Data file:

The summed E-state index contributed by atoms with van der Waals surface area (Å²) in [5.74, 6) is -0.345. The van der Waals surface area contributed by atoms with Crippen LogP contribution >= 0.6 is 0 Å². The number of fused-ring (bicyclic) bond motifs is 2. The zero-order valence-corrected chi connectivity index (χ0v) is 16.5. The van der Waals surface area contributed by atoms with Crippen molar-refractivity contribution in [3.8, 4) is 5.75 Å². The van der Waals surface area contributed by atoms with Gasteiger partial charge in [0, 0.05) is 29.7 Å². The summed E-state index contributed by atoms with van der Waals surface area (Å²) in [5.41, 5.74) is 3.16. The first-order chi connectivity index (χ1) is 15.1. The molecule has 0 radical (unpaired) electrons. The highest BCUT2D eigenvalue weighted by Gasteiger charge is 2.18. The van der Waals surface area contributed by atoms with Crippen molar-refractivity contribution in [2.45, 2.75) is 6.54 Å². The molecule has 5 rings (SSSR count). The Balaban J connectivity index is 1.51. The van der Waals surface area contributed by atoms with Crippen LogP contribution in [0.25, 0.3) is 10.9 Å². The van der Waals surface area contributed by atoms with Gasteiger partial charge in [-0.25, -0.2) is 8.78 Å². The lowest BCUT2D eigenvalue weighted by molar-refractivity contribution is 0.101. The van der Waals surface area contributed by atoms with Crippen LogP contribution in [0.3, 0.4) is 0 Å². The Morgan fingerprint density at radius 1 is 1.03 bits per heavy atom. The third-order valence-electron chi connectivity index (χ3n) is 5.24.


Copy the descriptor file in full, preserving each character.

The summed E-state index contributed by atoms with van der Waals surface area (Å²) in [5.74, 6) is -0.345. The van der Waals surface area contributed by atoms with Crippen LogP contribution >= 0.6 is 0 Å². The number of fused-ring (bicyclic) bond motifs is 2. The zero-order valence-corrected chi connectivity index (χ0v) is 16.5. The van der Waals surface area contributed by atoms with Crippen molar-refractivity contribution in [3.8, 4) is 5.75 Å². The van der Waals surface area contributed by atoms with Gasteiger partial charge in [0, 0.05) is 29.7 Å². The summed E-state index contributed by atoms with van der Waals surface area (Å²) in [5.41, 5.74) is 3.16. The first-order chi connectivity index (χ1) is 15.1. The molecule has 0 radical (unpaired) electrons. The highest BCUT2D eigenvalue weighted by Gasteiger charge is 2.18. The van der Waals surface area contributed by atoms with Crippen molar-refractivity contribution in [2.45, 2.75) is 6.54 Å². The molecule has 5 rings (SSSR count). The Balaban J connectivity index is 1.51. The van der Waals surface area contributed by atoms with Crippen LogP contribution in [0.25, 0.3) is 10.9 Å². The van der Waals surface area contributed by atoms with Gasteiger partial charge in [-0.25, -0.2) is 8.78 Å². The lowest BCUT2D eigenvalue weighted by molar-refractivity contribution is 0.101. The van der Waals surface area contributed by atoms with Crippen LogP contribution in [0.3, 0.4) is 0 Å². The Morgan fingerprint density at radius 1 is 1.03 bits per heavy atom. The third-order valence-electron chi connectivity index (χ3n) is 5.24.